Calgary electro duo defy the sophomore slump with an album that lives up to and builds off of the promise of their award-nominated debut.
There to be defied, but also to be lived up to.
Calgary electro duo AM Static are well aware of those things as they get set to release their second proper album Rise and Shine, which drops Friday, June 8 with a hometown show at Festival Hall.
It’s something they’ve been asked a great deal about and have had to come to terms with.
“I think any sophomore album in music has historically come with expectations and they’ve usually been bad,” producer Nils Mikkelsen says. “I think the curse of the sophomore record is a thing.
“But I think what you’re referring to more is the fact that our first one was nominated for a Juno.”
Ah, yes. Buried the lede once again.
Of course there are expectations — from them and for them. AM Static’s full-length debut A Life Well Lived, after all, earned the duo a nomination for Electronic Album of the Year at the 2016 Juno Awards that were held in this city.
So, yeah, to say that there is now a certain amount of pressure from all sides for them to follow up on it and build from it would be a fair statement.
It’s a task the pair of Mikkelsen and Chris Austman prove more than up for with Rise and Shine. It’s a bloody beautiful record, with Austman’s gorgeous voice swimming effortlessly through the waves of sunny, sometimes deep and dark electro-pop his partner envelops him in — recalling everyone from Yazoo to the Boo Radleys.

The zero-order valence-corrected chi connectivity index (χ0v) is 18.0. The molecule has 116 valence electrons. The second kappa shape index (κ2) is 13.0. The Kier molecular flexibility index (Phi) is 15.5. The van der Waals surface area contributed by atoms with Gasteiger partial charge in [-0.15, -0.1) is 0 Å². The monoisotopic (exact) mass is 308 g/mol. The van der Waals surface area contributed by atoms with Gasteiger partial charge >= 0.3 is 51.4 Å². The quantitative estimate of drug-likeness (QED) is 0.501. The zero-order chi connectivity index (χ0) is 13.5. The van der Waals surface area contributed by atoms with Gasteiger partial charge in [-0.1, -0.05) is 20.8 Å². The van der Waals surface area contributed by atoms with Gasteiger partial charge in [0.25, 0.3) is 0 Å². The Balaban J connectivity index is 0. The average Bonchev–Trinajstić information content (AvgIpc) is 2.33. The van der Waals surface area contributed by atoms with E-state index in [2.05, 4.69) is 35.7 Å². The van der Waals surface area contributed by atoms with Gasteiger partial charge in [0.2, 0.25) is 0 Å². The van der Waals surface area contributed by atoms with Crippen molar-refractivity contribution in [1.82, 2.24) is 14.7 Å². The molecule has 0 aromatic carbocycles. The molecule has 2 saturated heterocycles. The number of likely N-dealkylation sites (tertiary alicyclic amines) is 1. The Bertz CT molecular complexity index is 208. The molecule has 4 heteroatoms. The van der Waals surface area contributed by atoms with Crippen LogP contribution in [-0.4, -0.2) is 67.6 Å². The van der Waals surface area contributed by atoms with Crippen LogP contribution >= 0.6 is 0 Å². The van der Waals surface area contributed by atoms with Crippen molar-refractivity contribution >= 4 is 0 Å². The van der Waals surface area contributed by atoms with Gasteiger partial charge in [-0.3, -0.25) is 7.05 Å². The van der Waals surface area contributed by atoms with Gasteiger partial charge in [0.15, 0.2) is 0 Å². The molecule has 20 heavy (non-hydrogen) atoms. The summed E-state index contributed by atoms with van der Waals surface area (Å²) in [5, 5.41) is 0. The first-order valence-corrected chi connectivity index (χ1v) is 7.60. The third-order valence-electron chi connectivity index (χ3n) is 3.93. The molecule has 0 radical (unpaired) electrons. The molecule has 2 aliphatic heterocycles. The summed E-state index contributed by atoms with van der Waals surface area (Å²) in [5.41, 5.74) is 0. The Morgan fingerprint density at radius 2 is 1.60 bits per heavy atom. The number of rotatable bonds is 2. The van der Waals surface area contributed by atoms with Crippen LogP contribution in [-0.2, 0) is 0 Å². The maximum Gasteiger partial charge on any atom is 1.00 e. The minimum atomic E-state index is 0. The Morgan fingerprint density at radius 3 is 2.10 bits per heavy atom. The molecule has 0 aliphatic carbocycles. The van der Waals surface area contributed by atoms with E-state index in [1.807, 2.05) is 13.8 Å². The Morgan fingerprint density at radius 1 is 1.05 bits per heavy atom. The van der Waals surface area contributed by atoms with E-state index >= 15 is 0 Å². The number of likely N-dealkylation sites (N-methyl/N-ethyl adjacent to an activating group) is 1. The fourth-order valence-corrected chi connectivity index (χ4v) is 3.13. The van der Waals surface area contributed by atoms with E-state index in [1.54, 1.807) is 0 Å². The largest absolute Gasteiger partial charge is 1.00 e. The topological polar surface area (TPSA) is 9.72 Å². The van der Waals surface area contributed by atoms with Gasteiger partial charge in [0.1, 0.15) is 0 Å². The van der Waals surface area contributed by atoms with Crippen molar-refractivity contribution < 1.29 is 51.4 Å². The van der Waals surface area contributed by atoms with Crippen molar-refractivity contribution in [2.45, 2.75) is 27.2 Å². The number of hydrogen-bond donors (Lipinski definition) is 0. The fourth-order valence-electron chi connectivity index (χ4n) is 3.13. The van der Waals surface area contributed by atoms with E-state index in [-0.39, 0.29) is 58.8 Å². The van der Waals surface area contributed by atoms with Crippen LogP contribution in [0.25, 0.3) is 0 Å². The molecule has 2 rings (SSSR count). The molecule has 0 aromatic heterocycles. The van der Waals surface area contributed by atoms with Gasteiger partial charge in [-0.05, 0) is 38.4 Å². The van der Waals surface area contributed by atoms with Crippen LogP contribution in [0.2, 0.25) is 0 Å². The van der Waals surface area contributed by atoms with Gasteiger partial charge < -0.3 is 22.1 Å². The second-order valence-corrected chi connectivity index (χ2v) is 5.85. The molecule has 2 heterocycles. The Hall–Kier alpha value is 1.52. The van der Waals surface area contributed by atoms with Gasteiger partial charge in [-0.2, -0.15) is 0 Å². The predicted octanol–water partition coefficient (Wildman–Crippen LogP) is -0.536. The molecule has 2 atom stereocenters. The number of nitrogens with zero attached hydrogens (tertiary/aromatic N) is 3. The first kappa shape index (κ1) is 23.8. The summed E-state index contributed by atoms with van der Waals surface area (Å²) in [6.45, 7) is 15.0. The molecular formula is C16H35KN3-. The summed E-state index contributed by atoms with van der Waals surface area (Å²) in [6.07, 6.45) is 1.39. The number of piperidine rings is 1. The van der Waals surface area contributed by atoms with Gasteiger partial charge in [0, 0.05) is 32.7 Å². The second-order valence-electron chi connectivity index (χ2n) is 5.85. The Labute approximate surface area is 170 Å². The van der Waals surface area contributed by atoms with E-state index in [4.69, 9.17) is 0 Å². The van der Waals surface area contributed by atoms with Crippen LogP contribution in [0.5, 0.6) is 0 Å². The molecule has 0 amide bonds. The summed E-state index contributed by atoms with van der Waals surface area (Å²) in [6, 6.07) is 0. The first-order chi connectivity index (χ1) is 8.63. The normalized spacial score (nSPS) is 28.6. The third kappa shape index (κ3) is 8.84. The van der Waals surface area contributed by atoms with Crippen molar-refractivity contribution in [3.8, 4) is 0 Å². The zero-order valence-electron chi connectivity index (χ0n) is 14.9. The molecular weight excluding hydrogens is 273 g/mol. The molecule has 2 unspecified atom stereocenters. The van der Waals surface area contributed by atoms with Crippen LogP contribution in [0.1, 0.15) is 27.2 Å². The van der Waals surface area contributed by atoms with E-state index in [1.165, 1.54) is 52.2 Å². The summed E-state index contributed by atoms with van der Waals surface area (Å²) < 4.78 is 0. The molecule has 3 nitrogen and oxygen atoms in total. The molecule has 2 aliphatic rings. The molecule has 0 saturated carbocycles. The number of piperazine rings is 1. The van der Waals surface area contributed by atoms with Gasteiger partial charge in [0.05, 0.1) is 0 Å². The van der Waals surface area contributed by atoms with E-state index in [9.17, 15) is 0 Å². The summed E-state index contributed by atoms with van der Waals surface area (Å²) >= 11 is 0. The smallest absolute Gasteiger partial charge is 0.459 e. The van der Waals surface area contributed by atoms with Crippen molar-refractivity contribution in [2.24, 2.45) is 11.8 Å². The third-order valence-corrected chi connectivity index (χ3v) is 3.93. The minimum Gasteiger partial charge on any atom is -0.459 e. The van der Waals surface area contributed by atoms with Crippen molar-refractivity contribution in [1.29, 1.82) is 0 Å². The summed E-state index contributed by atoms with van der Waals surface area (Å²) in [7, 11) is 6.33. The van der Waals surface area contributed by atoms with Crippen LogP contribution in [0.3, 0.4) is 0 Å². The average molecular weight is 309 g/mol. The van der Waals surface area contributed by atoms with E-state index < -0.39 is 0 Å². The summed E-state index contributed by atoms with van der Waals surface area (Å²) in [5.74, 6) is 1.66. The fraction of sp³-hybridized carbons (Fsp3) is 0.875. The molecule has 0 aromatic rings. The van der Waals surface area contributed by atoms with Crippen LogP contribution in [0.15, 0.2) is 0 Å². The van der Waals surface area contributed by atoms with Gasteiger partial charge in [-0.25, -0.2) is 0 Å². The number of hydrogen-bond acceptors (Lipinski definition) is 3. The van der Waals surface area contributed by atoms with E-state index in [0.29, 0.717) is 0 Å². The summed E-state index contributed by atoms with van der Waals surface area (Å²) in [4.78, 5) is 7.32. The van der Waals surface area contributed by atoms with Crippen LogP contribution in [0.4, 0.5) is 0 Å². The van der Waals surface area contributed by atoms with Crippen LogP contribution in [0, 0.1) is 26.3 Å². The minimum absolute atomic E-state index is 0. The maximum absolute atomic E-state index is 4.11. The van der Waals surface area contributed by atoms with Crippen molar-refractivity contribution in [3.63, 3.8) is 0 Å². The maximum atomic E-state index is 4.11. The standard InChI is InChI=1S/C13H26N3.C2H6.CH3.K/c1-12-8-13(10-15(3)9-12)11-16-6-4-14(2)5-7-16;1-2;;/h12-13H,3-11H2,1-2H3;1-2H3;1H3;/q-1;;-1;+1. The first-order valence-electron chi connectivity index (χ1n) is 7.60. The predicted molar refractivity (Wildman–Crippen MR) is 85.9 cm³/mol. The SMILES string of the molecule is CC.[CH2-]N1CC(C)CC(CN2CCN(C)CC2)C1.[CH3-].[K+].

And it certainly doesn’t sound as if the pair were weighted down from the expectations or found the task to follow-up daunting.
“It would have been more daunting if the majority of this record wasn’t completed before we got a Juno nomination,” Mikkelsen admits. “But then it was weird that it happened in the middle of the project, because then you definitely go through a period of second-guessing everything. It definitely adds another level of neurosis to the project.”
As to how they eventually managed to keep all of that outside noise from entering into the creative process, Austman says simply, “We didn’t.”
“We didn’t. We acknowledged, I would say, at perhaps many steps along the way that we had that in the back of our minds, that we had a bit of that pressure. From the Juno-nominated record, we also wound up with some interesting people in the business messing around the back stairs and that also led us to conversations, talking about the pressure that we felt from that,” he says.
“And in the end I would say that one of the useful things that happened was that it actually motivated us. It motivated us specifically to take a look at all of the content of the record and make it as concentrated as possible — so really distill out of every one of the songs exactly what the song should be and strip off all of the fat.”
That’s borne out in the tracks, which are less ambient, wallpaper epics than quick, dreamy hits, the majority of them clocking in at the three- to four-minute range, flowing quickly from one song to the next, not a wasted moment or breath.
That, Mikkelsen says was “intentional,” the brevity, finding the essence of the tune quickly and moving on.
“It reminds me of when Slayer put out Reign In Blood,” he says, comparing it to an album that he calls “a seminal metal record,” but which the band “got a lot of flack over … because it was (28 minutes).”